Cheers to new businesses, jeers to airlines
Cheers to new businesses in Minnesota.
Secretary of State Mark Ritchie said the state will set a record in new business filings by the end of the 2009 calendar year.
Ritchie said his office has been averaging 5,400 new business filings per month this year, significantly outpacing filing rates in 2007 when the current record was set.
Business filings include Minnesota-based companies and entities based outside of the state conducting business in Minnesota.
If current trends hold, the office will top 63,000 --a 15 percent increase over 2008 totals. This new state record would also be the largest one-year gain in new business filings since 2002.
In 2007 the office handled 55,782 filings and in 2008 the total was 55,137.
The Secretary of State's Office is a key contact point in state government for new businesses, and Ritchie says it's important that Minnesota's entrepreneurs receive fast and efficient service from his office.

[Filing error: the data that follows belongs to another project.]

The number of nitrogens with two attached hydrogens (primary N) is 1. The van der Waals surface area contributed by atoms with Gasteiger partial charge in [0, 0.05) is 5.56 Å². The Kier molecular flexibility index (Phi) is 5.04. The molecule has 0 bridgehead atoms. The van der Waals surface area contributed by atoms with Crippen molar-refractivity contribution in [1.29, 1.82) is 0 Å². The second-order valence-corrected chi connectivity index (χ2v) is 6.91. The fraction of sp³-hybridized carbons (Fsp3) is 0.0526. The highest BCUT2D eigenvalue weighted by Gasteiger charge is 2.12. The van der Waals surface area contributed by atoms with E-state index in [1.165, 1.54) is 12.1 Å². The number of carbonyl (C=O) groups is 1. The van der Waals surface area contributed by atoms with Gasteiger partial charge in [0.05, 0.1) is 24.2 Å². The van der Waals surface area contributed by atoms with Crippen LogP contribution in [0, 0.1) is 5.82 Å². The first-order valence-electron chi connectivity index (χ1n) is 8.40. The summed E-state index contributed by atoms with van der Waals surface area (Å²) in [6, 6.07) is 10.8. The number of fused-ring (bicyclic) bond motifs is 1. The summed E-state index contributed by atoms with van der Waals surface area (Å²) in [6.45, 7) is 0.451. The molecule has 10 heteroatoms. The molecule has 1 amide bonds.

The office has expanded its resources to help new businesses get the support they need from a wide range of public, private, and nonprofit agencies.
Small businesses remain the No. 1 engine for new job creation, so everything done to help those business helps with the economic recovery.
Jeers to the three airlines that were fined a total of $175,000 for their roles in the stranding of passengers overnight on the Rochester airport tarmac this summer.
The U.S. Department of Transportation levied the fines -- the first time airlines had been fined for stranding passengers.
The DOT says it fined Continental Airlines and its regional airline partner ExpressJet a combined $100,000 for their part in keeping passengers aboard Continental Express Flight 2816 on Aug. 8.
DOT also said in a statement that Mesaba Airlines, a subsidiary of Delta Air Lines, was fined $75,000.
Flight 2816 was en route from Houston to Minneapolis when thunderstorms forced it to divert to Rochester. The airport was closed and a Mesaba employee refused to open the terminal for the passengers on the plane.
Passengers complained about overtaxed toilets and general physical discomfort.
U.S. Sen. Amy Klobuchar is using the instance to push for a badly needed Passengers Bill of Rights.
Among other things, the bill would require airlines to return to a gate if they have sat on the tarmac for three hours after the plane door is closed.